You, Me, and the MPRE – Part 4

MPRE Study Timelines and Review Strategies

Part 4

Written by: Scot Goins, Director of Academic Achievement and Bar Success

In the previous parts of this MPRE series, we have had an introduction to the MPRE, looked at the 5 W’s, reviewed the four free recommended resources, and generally gotten a good sense of what you will need to know to attain the score you need in your relevant jurisdiction. In Part 4 of the series, we will bring it all together and discuss study timelines and review strategies.

MPRE Study Timelines

The typical ‘how long should I study for?’ questions that arise around the MPRE are nothing new. Generally, as I have mentioned previously, students tend to both overlook the importance of studying for the MPRE and the time requirements that success on this exam takes. Furthermore, almost everyone has heard a rumor of someone who studied for a day or two, or didn’t study at all. Some students believe that completing a professional responsibility course during law school is all that they need, while others erroneously believe that their own personal ethics and morals are enough to guide them.

All of this brings us back to the original question asked, and that is how long should you study for this exam? The answer, like so many things in law school, is that it depends on a variety of factors:

  1. Professional Responsibility Class (PR): The first thing to consider is whether or not you have taken a PR class? If you have not, or if your class was more focused on case law than the model rules and code referenced in Parts 2 and 3 of this series, then you will want to schedule additional time to give yourself time to get familiar with these resources.
  2. Standardized Test-Taking Skills: Are you a good standardized test taker? Do you normally do well on multiple-choice style exams? If the answer to either of these questions is no, then you will want to give yourself additional study time.
  3. Pass Urgency: Given various timelines and the requirements by almost all jurisdictions to obtain a passing score on the MPRE, the closer you get to your required deadline, the more urgent it is to obtain a passing score on the next administration of the exam. If you want to ensure that you pass on the next administration, you must give yourself adequate time.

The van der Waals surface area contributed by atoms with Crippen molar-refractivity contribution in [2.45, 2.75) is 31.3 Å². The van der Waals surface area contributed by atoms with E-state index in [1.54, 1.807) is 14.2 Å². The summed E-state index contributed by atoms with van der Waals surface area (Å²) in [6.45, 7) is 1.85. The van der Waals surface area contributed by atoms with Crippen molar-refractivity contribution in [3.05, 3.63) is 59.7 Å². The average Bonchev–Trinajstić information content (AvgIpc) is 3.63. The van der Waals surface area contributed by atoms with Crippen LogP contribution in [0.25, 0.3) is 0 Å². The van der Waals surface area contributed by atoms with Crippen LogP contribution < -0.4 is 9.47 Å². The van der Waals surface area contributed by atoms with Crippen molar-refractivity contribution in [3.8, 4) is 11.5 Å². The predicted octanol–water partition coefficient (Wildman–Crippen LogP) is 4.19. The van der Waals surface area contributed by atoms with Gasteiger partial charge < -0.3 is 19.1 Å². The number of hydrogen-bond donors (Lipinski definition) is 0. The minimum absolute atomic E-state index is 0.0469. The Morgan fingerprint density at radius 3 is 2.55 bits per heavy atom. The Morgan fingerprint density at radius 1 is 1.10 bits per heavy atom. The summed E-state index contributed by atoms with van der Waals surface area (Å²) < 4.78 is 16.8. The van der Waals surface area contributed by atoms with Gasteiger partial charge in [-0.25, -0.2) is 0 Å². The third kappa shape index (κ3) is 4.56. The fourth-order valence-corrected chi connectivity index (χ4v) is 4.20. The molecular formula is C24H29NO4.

4. What Else Is Going On?: Take a look at your life, be it socially, academically, professionally, or any other area that requires your time and attention. Are you going to be busy? Can you afford to allocate enough hours to the MPRE and take focus away from these other areas, or do you have less available time to devote to this exam? Understanding your various time commitments can help you get a head start on your studying and ensure you put yourself in a position to experience success.
  5. Failure to Pass the MPRE Previously: This one should seem obvious, but if you have previously failed the MPRE, then you need to make sure that your next attempt is successful. If you look back on your previous attempt, almost always you will find that you didn’t allocate enough time to your studies. Plan to do things differently this time.

Keeping those five factors in mind, my generally recommended study time is a minimum of 40 hours to guarantee success. This obviously can vary individual to individual, but allocating a minimum 40 hours to this process will put you in the best place for success. This breaks down as follows:

  • 12 hours of commercial bar vendor MPRE course videos
  • 15 hours of practice tests (minimum 4) and review of these tests
  • 8 hours of outline and notes review (provided by commercial bar vendor)
  • 5 hours of model rule and code review (including focus on comments)

Individuals will vary, so if either of the five factors above are an issue for you, it is likely that you will want to devote additional hours to each of these areas to maximize your chance for success. You can break this down however you like, but I would recommend a minimum of two weeks of study at 20 hours a week, up to a maximum of 4-6 weeks (allocating the appropriate hours for your needs). Creating a plan for your studies in alignment with the aforementioned factors and the review strategies that follow will put you in a position to succeed. Remember that a failure to plan is a plan for failure, so make sure you plan!